Malicious nodes – Is the team happy with the performance of the current endorsement strategy (refined endorsement strategy which is already an improvement over LNC + rapid endorsement spread)? Is there any further theoretical improvement possible before we are in danger of violating liveness, or have we hit the limit?

We have our own malicious node called ‘Stinky’ (He’s Casper’s enemy in the movie) – So we focus on this internally to ferret any security issues that we are concerned about. Stinky tests are part of our pre-release testing.

According to the summit theorem we are where we are supposed to be. Ed Hastings (head of engineering) believes that we can do better in terms of protocol overhead. So we will need to see if we can reduce the overhead.

The good news is that the performance bottleneck in the system presently is NOT consensus – it is the VM. We have a PR in the hopper for 1.4 that improves performance by 5X – in the VM.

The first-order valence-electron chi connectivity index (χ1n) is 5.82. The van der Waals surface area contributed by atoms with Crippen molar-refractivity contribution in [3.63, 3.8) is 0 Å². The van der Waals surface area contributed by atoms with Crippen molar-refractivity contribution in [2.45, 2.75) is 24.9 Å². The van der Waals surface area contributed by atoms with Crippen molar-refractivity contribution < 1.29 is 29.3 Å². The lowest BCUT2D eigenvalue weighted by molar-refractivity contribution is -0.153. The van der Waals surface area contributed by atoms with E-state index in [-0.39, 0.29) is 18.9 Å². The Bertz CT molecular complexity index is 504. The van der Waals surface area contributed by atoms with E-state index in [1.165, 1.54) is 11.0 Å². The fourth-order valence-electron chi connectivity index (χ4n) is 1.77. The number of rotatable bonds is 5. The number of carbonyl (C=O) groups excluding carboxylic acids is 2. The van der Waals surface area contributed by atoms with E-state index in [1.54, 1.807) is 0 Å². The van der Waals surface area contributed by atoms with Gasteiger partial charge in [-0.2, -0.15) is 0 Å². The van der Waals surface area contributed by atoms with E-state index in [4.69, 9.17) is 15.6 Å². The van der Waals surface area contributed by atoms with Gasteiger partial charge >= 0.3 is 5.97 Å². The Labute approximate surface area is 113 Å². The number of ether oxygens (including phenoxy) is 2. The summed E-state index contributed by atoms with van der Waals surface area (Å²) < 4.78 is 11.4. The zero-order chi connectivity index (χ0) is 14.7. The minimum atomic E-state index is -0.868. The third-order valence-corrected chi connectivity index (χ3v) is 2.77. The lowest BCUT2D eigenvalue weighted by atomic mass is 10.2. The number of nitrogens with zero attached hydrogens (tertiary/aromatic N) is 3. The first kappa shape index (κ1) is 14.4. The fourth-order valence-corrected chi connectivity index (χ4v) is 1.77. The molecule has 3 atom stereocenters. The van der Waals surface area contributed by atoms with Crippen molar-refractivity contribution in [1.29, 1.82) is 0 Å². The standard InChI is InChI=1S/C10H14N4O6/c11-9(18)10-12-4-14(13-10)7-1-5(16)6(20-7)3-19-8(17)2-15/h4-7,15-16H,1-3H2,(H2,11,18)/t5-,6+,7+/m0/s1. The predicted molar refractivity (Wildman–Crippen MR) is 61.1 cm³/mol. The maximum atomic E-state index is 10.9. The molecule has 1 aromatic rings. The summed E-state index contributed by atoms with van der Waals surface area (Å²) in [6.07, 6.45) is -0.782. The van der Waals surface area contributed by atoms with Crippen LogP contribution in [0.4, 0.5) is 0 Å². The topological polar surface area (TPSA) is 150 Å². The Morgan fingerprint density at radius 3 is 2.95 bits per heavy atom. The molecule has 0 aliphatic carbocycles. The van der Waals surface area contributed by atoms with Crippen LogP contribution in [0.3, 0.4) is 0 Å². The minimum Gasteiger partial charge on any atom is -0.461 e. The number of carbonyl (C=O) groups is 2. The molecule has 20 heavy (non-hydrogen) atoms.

So we can definitely improve throughput. What this would mean is either reducing block times OR increasing the number of transactions in a block. We will need to fine tune this – and figure out which one it will be.


Dapp interest – Comment on the level of interest you are seeing from dapp developers. Are there any specific types of projects currently showing an interest in building on CSPR?

We have a large number of DeFi applications that are in progress, including a Swap, Dex, AMM and other applications. These are happening via the Dev DAO

  • CasperLabs is working on MetaCask – and we are building their whiskey cask auction infrastructure. We are also working with Civic to support on chain KYC.
  • IPWe – building their patent marketplace using NFT’s

Both of these DApps are building on the public protocol.

General Marketing – Do you have any info if the CSPR team plans to change its type of marketing in the coming weeks / months? Or is the guideline likely to be the same?

We have recently hired Randi Drinkwater to head up marketing. Expect to see the following: